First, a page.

“As for Carroll County, heart disease is still the leading cause of death,” said Belen Moran, state health-risk communicator for the Georgia Department of Human Resources. “It contributes to 31 percent of all deaths in Carroll County.”
The second leading cause of death in the county is cancer, Moran said. Twenty percent of all deaths are attributed to cancer, very close to the 21 percent average statewide, she said. But in the county, like the rest of the state, cancer mortality and incident rates are going down.
“Worldwide, cancer will overtake all other causes of death, and the biggest reason for that is the increase in smoking in a lot of the countries such as China and India,” said Dr. Richie Bland, medical director of the Roy Richards Cancer Center in Carrollton. “That’s why there will be an increase worldwide in the incidence of cancer rates -- more so than heart disease or any other disease.”
In the United States, people are adopting healthier lifestyles -- eating better, exercising and fewer people are smoking. That is one reason for the decreasing cancer rate, Bland said. At the same time, improved cancer screening and preventative medicine are helping to make cancer treatments more effective.
“People are getting colonoscopies,” Bland said. “People are getting mammograms. People are getting their pap smears, and there’s a lot of people that are found with premalignant lesions that are being treated and taken care of, and so they’re not developing into cancer.”
Detecting cancer faster allows earlier treatment which is usually more successful. The end result is that doctors are seeing fewer cases of cancer, and those they are seeing are more curable. Many poorer countries don’t have preventative care available for much of their population, meaning they have a growing problem on their hands.
At Tanner Health System, the Roy Richards Cancer Center has been treating patients since 1989. The center just broke ground on a $5 million expansion project.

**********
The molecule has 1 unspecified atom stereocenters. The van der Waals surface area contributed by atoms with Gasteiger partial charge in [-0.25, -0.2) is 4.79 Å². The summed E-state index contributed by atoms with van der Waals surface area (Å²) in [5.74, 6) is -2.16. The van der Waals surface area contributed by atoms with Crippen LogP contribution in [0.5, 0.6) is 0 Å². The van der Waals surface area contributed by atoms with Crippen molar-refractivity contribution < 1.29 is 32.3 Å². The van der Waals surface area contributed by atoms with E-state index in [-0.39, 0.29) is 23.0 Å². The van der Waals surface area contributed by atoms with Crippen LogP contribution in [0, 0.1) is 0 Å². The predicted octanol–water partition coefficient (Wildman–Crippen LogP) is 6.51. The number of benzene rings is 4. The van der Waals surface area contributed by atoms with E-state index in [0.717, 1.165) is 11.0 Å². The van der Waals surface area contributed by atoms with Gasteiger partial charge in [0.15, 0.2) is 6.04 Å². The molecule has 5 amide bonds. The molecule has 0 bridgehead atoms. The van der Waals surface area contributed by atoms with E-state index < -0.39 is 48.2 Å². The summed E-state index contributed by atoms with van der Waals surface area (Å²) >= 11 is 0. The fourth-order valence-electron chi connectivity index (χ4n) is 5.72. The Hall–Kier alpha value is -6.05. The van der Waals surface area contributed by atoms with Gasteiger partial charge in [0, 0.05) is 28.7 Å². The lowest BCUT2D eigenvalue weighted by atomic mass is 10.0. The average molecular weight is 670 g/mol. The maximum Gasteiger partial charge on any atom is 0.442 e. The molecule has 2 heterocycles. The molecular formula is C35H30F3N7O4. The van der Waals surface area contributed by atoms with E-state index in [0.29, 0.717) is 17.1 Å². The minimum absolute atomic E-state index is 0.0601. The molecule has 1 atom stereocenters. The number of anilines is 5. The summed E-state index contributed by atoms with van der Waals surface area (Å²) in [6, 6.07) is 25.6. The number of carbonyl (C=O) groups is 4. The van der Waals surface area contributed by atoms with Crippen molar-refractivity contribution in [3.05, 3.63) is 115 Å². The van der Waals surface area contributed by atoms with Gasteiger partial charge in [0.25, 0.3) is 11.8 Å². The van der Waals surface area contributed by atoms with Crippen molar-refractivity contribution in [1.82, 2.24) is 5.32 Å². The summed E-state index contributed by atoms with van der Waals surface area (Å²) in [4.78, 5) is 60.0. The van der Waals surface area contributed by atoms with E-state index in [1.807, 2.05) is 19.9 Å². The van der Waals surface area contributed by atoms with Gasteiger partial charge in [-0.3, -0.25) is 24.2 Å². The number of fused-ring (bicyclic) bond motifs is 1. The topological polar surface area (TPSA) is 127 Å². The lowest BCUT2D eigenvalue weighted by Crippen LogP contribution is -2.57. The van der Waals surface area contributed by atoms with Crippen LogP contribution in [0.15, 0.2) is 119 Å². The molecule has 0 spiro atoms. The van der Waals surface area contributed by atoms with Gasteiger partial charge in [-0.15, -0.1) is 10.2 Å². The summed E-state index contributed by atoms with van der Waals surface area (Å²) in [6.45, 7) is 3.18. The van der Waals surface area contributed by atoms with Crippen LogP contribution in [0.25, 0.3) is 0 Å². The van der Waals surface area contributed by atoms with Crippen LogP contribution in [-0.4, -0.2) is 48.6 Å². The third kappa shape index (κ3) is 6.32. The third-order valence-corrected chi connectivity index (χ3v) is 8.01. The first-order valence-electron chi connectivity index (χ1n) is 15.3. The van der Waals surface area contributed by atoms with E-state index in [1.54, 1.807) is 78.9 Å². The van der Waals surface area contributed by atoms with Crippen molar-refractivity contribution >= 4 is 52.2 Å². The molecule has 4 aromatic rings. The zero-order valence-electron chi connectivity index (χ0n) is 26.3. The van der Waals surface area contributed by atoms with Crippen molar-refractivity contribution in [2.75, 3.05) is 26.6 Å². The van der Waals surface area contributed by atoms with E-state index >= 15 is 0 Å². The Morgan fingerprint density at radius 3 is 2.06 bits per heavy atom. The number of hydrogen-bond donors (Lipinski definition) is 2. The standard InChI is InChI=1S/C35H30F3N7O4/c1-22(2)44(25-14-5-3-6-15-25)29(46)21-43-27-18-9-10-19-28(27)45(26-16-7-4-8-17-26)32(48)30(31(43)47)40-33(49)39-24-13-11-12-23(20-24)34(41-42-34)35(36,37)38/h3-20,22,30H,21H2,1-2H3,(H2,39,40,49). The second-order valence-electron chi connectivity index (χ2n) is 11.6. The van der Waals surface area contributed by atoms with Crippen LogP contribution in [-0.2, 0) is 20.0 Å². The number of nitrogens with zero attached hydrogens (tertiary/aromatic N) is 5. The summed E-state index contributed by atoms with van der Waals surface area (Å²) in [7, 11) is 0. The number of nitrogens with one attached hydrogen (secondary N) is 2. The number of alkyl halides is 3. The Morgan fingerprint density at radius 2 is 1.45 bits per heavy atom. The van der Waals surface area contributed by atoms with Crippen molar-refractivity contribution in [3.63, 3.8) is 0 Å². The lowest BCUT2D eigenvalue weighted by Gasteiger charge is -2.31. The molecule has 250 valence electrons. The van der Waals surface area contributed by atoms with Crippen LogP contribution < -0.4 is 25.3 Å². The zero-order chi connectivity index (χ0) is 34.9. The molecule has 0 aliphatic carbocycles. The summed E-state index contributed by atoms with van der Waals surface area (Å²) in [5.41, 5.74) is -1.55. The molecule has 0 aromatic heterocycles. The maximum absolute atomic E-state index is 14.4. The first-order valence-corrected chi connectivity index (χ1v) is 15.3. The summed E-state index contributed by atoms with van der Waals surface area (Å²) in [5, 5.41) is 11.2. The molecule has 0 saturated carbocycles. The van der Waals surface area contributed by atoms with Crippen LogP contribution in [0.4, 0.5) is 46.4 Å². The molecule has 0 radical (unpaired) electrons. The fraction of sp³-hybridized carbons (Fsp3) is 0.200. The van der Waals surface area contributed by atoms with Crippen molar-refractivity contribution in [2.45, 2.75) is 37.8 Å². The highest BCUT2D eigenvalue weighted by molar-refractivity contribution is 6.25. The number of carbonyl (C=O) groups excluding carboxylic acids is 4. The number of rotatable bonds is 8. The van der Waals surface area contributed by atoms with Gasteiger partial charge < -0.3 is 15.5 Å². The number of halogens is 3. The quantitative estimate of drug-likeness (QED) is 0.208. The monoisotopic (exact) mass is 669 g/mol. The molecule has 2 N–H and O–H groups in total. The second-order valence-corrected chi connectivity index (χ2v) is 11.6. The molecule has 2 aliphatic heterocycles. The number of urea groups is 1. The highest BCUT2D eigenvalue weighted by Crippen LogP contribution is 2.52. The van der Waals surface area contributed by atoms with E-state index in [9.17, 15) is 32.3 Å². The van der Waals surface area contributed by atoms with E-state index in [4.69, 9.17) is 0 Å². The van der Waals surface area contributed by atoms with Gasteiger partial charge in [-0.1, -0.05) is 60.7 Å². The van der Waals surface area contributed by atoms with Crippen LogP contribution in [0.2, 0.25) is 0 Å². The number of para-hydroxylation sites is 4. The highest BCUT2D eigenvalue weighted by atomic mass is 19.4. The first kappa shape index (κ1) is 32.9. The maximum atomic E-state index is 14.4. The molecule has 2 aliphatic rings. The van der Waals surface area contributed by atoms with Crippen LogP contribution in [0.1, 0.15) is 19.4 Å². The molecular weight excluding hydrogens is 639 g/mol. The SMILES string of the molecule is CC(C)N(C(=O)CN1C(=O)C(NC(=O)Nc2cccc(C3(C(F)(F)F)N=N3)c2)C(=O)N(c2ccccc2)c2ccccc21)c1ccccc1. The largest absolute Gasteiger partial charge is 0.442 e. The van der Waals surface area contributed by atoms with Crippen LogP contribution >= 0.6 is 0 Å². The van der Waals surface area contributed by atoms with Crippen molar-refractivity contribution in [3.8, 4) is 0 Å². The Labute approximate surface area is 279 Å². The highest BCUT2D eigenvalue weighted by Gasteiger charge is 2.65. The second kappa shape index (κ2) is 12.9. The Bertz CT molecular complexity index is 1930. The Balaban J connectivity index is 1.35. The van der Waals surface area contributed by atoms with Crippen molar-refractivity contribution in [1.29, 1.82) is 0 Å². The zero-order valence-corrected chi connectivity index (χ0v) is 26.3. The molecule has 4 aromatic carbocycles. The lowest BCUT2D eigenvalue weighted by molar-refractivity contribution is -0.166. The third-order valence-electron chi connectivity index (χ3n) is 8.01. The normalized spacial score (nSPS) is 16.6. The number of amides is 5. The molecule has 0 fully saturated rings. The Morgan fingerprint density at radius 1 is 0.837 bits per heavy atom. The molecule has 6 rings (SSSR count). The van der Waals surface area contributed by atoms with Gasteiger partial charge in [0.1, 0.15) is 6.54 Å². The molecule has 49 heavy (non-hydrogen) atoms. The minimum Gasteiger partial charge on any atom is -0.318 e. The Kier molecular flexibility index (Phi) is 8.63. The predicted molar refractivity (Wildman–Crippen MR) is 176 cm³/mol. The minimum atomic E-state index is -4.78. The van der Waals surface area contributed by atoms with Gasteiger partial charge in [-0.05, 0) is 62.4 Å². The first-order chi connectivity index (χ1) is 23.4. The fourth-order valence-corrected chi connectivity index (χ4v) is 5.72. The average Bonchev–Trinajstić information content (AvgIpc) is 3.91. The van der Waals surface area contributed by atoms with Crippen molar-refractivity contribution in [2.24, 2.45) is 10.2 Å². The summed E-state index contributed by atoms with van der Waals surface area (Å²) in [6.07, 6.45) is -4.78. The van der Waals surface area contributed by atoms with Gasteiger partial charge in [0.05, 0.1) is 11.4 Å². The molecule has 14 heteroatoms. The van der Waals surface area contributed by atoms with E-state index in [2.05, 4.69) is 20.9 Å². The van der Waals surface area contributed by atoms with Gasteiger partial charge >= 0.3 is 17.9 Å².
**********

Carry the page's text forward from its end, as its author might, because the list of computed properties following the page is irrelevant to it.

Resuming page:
At the cancer center, about 300 patients receive about 10,000 cancer treatments in a year.
“I think that we will become busier, but it’s not because there’s more cancer,” he said. “The increase in population in our service area and also with us adding more and more specialized cancer treatment techniques, it will allow us to treat here in Carrollton patients that we might would have had to refer somewhere else.”
The center does mainly radiation treatment while the Northwest Georgia Oncology Center next door handles chemotherapy. The two work closely together, an indication of one of the changes that have taken place over the years in cancer treatment.
Different cancers react differently to different treatments and so more and more patients are receiving a combination of surgery, chemotherapy and radiation treatments, Bland said. Patients may receive a combination of two or all three treatments depending in the type of cancer, he said.
“It’s hard to generalize just across the board,” Bland said. “Of all the many hundreds of different types of cancer out there, we still treat each one individually.”
To that end, Tanner Health System has formed a cancer committee that meets quarterly to figure out ways to improve cancer treatment. One of the things the committee did was form a tumor conference for radiation oncologists, medical oncologists (chemotherapy doctors), surgeons, pathologists and radiologists -- the team of people who would be involved in the patients’ treatments -- to get together and review difficult cancer cases. That allows them all to decide together the best treatment for the patients.
“Twice a month we have those tumor conferences,” Bland said. “That has been very helpful.”
All these things are coming together to help make cancer and its treatment more rare and much more curable. It’s too early to call it a trend, since this is the first year a decrease in all cancers was recorded, he said. But it is a positive sign.
“We are finally beginning to make some headway into the battle against cancer,” Bland said.